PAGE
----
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KasperskyOS — Secure Operating System released for IoT and Embedded Systems

KasperskyOS — Secure Operating System released for IoT and Embedded Systems

February 21, 2017Wang Wei
Russian cyber security and antivirus vendor Kaspersky Lab has made available the much awaited KasperskyOS , a secure-by-design operating system based on Microkernel architecture which is specially designed for network devices, industrial control systems and the Internet of Things. The operating system is not made for your average home PC; instead, it is meant to protect industrial systems and embedded devices from cyber attacks by preventing any third-party or malicious code from executing. Kaspersky Lab CEO Eugene Kaspersky confirmed the rumors of a new operating system on his official blog published on Monday, saying this project under the codename 11-11 has been in the works for 14 years and has been designed from scratch. The reason behind developing KasperskyOS is simple: Growing Internet-of-Things and embedded devices in industrial control systems (ICS) to power critical infrastructure. It's quite easy for most companies to get rid of the virus-infected computer,
New Windows Trojan Spreads MIRAI Malware To Hack More IoT Devices

New Windows Trojan Spreads MIRAI Malware To Hack More IoT Devices

February 10, 2017Swati Khandelwal
MIRAI – possibly the biggest IoT-based malware threat that emerged last year, which caused vast internet outage in October last year by launching massive distributed denial-of-service (DDoS) attacks against the popular DNS provider Dyn . Now, the infamous malware has updated itself to boost its distribution efforts. Researchers from Russian cyber-security firm Dr.Web have now uncovered a Windows Trojan designed to built with the sole purpose of helping hackers spread Mirai to even more devices. Mirai is a malicious software program for Linux-based internet-of-things (IoT) devices which scan for insecure IoT devices, enslaves them into a botnet network, and then used them to launch DDoS attacks, and spreads over Telnet by using factory device credentials. It all started early October last year when a hacker publicly released the source code of Mirai . Dubbed Trojan.Mirai.1, the new Trojan targets Windows computers and scans the user's network for compromisable Linux-
Two Arrested for Hacking Washington CCTV Cameras Before Trump Inauguration

Two Arrested for Hacking Washington CCTV Cameras Before Trump Inauguration

February 03, 2017Wang Wei
Two suspected hackers have reportedly been arrested in London on suspicion of hacking 70 percent of the CCTV cameras in Washington with ransomware ahead of President Donald Trump's inauguration last month. The arrest took place on 20th January by the officers from the National Crime Agency (NCA) of UK after it received a request from United States authorities, but it has not been disclosed until now. The NCA raided a house in the south of London last month and detained a British man and a Swedish woman, both 50-years-old, reported The Sun. Some 123 of the 187 police CCTV cameras used to monitor public areas in Washington DC stopped working on 12 January, just 8 days before the inauguration of Donald Trump, after a cyber attack hit the storage devices. The cyber attack lasted for about three days, eventually leaving the CCTV cameras out of recording anything between 12 and 15 January. It was reported that the surveillance cameras were left useless after a ransomware made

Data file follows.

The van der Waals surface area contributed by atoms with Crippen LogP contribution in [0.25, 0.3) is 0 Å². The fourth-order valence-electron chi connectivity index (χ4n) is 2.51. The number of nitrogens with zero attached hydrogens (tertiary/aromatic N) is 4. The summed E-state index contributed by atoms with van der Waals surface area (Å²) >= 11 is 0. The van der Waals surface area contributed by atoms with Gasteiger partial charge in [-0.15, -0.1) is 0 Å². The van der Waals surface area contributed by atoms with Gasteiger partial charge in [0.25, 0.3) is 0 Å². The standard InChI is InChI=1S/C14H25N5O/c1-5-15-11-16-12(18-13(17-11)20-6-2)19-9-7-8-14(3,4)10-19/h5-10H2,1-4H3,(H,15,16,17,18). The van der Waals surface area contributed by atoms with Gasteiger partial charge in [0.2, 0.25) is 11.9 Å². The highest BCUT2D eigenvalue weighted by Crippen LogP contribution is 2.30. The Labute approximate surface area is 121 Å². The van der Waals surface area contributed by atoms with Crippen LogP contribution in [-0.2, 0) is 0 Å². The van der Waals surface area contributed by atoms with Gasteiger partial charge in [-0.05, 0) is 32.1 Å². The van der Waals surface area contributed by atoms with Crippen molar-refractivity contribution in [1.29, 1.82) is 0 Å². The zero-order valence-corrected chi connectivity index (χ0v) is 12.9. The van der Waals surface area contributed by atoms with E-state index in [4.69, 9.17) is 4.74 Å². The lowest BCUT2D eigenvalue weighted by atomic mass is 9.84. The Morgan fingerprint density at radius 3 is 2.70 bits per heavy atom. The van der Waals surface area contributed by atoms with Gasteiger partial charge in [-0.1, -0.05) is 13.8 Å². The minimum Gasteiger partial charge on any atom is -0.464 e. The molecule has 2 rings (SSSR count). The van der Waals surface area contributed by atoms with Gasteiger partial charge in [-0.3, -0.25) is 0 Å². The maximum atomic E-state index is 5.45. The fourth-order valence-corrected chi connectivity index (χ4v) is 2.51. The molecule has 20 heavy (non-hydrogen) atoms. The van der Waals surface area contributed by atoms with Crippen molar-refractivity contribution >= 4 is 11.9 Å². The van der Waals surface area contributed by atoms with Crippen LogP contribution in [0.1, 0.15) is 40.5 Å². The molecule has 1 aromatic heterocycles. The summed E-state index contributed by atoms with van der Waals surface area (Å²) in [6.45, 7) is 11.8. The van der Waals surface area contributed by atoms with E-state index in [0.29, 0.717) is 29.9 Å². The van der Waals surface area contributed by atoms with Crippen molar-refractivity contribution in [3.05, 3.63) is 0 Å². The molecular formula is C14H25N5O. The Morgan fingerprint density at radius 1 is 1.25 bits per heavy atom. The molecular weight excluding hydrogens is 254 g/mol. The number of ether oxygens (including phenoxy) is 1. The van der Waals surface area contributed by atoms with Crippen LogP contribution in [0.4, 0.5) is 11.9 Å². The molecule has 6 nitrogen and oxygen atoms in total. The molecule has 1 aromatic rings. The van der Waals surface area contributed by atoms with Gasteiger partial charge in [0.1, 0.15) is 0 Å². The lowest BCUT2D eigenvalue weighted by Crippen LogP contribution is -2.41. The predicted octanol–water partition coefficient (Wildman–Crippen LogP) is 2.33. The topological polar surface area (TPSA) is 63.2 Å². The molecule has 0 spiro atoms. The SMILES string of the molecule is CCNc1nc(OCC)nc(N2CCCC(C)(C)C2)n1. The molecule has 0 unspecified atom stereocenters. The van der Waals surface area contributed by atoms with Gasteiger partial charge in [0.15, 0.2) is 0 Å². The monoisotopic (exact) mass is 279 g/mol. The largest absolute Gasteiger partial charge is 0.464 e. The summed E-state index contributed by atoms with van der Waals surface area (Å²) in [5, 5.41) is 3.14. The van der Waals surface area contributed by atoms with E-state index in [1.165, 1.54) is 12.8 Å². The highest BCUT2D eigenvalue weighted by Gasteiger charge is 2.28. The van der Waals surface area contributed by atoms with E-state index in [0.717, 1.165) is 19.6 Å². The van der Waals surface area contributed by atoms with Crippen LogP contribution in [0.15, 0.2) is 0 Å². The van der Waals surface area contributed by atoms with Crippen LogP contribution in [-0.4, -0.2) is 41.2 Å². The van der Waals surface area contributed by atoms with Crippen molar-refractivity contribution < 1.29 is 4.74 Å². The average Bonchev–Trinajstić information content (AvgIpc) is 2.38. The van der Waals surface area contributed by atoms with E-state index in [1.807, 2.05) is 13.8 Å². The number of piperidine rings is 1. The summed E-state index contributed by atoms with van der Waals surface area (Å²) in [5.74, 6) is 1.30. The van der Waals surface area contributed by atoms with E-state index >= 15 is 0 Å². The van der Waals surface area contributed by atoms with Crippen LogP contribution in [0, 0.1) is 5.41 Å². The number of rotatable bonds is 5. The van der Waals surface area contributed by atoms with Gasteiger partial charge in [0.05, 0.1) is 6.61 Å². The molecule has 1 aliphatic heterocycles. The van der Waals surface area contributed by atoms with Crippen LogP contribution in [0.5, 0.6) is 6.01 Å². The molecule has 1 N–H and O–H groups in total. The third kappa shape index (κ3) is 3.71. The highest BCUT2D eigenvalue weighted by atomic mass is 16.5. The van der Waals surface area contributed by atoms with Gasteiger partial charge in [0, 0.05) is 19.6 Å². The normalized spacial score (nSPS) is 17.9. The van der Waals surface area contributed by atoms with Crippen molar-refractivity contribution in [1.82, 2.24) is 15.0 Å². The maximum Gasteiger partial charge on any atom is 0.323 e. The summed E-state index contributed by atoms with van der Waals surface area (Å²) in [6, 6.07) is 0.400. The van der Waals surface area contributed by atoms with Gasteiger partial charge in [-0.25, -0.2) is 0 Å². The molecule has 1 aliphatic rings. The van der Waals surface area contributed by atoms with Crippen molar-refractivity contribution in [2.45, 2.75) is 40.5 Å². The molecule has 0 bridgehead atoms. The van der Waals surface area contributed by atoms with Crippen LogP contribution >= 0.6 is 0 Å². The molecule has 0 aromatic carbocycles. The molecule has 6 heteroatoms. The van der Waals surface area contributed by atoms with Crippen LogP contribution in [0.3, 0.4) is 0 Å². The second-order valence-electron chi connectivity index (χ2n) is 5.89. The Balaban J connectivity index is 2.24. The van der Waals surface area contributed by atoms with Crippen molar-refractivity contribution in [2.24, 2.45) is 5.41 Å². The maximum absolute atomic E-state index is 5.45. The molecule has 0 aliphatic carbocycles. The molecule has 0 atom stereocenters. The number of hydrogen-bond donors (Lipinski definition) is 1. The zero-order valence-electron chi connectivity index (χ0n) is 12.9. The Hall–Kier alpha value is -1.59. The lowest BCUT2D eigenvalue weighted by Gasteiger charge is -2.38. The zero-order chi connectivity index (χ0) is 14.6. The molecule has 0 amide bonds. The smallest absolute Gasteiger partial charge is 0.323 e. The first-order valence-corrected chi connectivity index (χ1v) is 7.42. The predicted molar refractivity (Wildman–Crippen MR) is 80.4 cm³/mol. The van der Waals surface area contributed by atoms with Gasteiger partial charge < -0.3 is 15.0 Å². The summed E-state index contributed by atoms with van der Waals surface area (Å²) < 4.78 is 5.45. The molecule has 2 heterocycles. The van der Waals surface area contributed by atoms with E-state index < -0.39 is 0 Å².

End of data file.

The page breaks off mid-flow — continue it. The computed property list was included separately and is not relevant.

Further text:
Ransomware Hijacks Hotel Smart Keys to Lock Guests Out of their Rooms

Ransomware Hijacks Hotel Smart Keys to Lock Guests Out of their Rooms

January 29, 2017Mohit Kumar
What's the worst that could happen when a Ransomware hits a Hotel? Recently, hundreds of guests of a luxurious hotel in Austria were locked in or out of their rooms when ransomware hit the hotel's IT system, and the hotel had no choice left except paying the attackers. Today, we are living in a digital age that is creating a digital headache for people and organizations around the world with cyber attacks and data breaches on the rise. Ransomware is one of them. The threat has been around for a few years, but during 2016, it has turned into a noxious game of Hackers to get paid effortlessly by targeting hospitals, Universities, private businesses and even police departments and making hundreds of millions of dollars. Now, the Romantik Seehotel Jäegerwirt 4-Star Superior Hotel has admitted it paid €1,500 (£1,275/$1,600) in Bitcoin ransom to cybercriminals who managed to break into their network and hack their electronic key card system that prevented its guests f
NCIIPC: It's Time to Step Forward And Protect Our Critical Infrastructures from Cyber Attacks

NCIIPC: It's Time to Step Forward And Protect Our Critical Infrastructures from Cyber Attacks

January 27, 2017Mohit Kumar